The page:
In order to obtain more frequency bands, it is necessary only to put more contact points on switches 4 and 5, and to arrange other combinations of coils l6 and ll, and other combinations of condensers l8 and Hi. In this manner my invention provides a multiple band oscillator in which the highest frequency band has an inductance which is very low, and which inductance is not limited by the inductance or capacity of the multiple band switch. Although the invention has been described with respect to a specific embodiment, I prefer, however, to have the scope of the invention defined only by the following claims.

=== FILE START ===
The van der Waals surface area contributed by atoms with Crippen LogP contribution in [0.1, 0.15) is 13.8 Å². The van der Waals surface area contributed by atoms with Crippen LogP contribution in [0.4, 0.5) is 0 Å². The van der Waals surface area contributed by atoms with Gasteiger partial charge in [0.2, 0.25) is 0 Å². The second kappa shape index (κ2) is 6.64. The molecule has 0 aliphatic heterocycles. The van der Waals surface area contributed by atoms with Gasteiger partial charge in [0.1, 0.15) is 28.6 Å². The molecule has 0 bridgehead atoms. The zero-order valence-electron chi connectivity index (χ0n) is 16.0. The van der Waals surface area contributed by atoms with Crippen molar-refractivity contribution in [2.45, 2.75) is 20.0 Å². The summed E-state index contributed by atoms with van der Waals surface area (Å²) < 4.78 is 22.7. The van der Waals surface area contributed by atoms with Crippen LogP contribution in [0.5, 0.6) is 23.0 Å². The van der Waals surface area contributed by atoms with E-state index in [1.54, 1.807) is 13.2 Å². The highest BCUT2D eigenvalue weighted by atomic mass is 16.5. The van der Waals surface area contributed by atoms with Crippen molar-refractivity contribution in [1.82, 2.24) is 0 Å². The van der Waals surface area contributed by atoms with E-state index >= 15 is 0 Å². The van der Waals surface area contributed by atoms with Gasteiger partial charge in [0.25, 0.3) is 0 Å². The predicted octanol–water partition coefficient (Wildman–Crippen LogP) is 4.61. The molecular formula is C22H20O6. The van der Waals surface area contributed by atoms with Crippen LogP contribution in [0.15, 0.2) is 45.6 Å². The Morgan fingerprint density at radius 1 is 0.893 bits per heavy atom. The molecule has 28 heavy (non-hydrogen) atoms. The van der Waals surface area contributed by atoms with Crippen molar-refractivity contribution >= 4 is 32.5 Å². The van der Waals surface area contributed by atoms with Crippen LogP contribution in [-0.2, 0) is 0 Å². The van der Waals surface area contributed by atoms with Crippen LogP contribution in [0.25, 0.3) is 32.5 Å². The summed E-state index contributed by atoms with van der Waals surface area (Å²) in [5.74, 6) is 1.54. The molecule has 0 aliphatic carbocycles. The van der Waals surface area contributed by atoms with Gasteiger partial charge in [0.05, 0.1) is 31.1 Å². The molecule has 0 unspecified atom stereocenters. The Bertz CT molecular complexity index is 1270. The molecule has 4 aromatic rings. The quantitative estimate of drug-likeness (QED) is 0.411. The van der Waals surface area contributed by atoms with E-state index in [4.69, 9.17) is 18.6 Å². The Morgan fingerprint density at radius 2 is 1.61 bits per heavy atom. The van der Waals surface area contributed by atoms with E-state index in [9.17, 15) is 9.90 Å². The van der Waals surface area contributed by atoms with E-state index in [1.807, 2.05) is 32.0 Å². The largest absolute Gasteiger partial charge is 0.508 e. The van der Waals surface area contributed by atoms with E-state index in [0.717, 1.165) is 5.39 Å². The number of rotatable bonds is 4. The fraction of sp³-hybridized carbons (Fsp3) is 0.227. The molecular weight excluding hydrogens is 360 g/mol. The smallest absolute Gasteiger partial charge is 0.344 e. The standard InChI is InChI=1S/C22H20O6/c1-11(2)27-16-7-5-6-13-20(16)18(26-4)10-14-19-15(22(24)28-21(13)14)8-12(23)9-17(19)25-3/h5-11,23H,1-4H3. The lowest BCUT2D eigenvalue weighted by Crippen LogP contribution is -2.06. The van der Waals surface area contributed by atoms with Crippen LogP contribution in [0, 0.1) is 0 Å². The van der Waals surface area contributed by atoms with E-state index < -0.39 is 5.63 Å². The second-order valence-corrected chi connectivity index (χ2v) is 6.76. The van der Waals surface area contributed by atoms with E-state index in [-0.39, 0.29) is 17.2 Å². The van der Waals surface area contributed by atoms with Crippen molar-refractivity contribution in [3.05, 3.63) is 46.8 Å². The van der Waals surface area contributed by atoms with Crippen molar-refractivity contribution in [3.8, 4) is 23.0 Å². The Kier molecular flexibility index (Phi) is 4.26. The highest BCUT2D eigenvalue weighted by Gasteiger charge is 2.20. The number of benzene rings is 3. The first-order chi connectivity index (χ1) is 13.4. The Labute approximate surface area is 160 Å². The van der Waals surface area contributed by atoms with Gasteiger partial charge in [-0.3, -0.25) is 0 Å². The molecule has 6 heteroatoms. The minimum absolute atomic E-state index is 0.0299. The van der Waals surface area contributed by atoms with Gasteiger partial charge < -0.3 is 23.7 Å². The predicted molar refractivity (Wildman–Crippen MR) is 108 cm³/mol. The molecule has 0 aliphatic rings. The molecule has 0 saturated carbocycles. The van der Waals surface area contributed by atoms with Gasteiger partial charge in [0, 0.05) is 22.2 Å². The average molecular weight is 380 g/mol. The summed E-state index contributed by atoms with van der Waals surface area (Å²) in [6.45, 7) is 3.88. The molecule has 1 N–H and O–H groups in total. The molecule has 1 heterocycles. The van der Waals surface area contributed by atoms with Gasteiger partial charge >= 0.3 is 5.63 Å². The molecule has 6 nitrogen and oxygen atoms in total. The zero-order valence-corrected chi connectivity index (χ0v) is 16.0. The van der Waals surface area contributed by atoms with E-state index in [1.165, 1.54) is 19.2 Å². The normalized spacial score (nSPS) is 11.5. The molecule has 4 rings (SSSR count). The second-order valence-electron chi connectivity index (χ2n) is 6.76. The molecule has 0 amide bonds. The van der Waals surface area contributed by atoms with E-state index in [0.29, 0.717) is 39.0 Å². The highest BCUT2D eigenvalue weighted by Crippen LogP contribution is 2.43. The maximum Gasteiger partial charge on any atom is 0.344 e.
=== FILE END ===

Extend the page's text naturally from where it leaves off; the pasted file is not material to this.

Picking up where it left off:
1. In a radio frequency circuit, a tank circuit for oscillators including an inductance loop and a pair of capacitors permanently connected to opposite terminals of said loop, and effectively in series with each other whereby said tank circuit is resonated to a high frequency, an inductance coil, and switching means outside said tank circuit for connecting said inductance coil in circuit with said capacitors whereby said tank circuit is resonated to a lower frequency, at which frequency said capacitors are effectively in parallel with each other, over a circuit connection provided by said inductance loop, the reactance of said inductance loop being negligibly small at said lower frequency. a